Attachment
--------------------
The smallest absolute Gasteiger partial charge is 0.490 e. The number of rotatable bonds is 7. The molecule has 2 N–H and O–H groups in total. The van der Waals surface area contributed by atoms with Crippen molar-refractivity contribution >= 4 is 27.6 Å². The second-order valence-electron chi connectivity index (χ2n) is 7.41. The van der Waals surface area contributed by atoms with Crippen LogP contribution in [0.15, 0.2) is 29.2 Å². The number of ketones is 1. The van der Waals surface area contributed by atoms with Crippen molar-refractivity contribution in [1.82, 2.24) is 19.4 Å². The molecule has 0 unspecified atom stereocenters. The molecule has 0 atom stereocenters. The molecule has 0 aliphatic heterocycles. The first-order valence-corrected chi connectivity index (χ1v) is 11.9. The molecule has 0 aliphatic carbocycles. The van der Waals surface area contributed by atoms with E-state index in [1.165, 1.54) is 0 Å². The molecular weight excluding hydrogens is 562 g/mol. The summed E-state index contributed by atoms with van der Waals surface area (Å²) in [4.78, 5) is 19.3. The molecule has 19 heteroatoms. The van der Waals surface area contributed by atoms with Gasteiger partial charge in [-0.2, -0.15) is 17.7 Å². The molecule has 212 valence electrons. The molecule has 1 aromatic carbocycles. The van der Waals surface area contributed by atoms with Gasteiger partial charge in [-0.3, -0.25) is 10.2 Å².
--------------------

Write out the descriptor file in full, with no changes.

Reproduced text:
The smallest absolute Gasteiger partial charge is 0.490 e. The number of rotatable bonds is 7. The molecule has 2 N–H and O–H groups in total. The van der Waals surface area contributed by atoms with Crippen molar-refractivity contribution >= 4 is 27.6 Å². The second-order valence-electron chi connectivity index (χ2n) is 7.41. The van der Waals surface area contributed by atoms with Crippen LogP contribution in [0.15, 0.2) is 29.2 Å². The number of ketones is 1. The van der Waals surface area contributed by atoms with Crippen molar-refractivity contribution in [1.82, 2.24) is 19.4 Å². The molecule has 0 unspecified atom stereocenters. The molecule has 0 atom stereocenters. The molecule has 0 aliphatic heterocycles. The first-order valence-corrected chi connectivity index (χ1v) is 11.9. The molecule has 0 aliphatic carbocycles. The van der Waals surface area contributed by atoms with E-state index in [1.165, 1.54) is 0 Å². The molecular weight excluding hydrogens is 562 g/mol. The summed E-state index contributed by atoms with van der Waals surface area (Å²) in [4.78, 5) is 19.3. The molecule has 19 heteroatoms. The van der Waals surface area contributed by atoms with Gasteiger partial charge in [-0.2, -0.15) is 17.7 Å². The molecule has 212 valence electrons. The molecule has 1 aromatic carbocycles. The van der Waals surface area contributed by atoms with Gasteiger partial charge in [-0.3, -0.25) is 10.2 Å².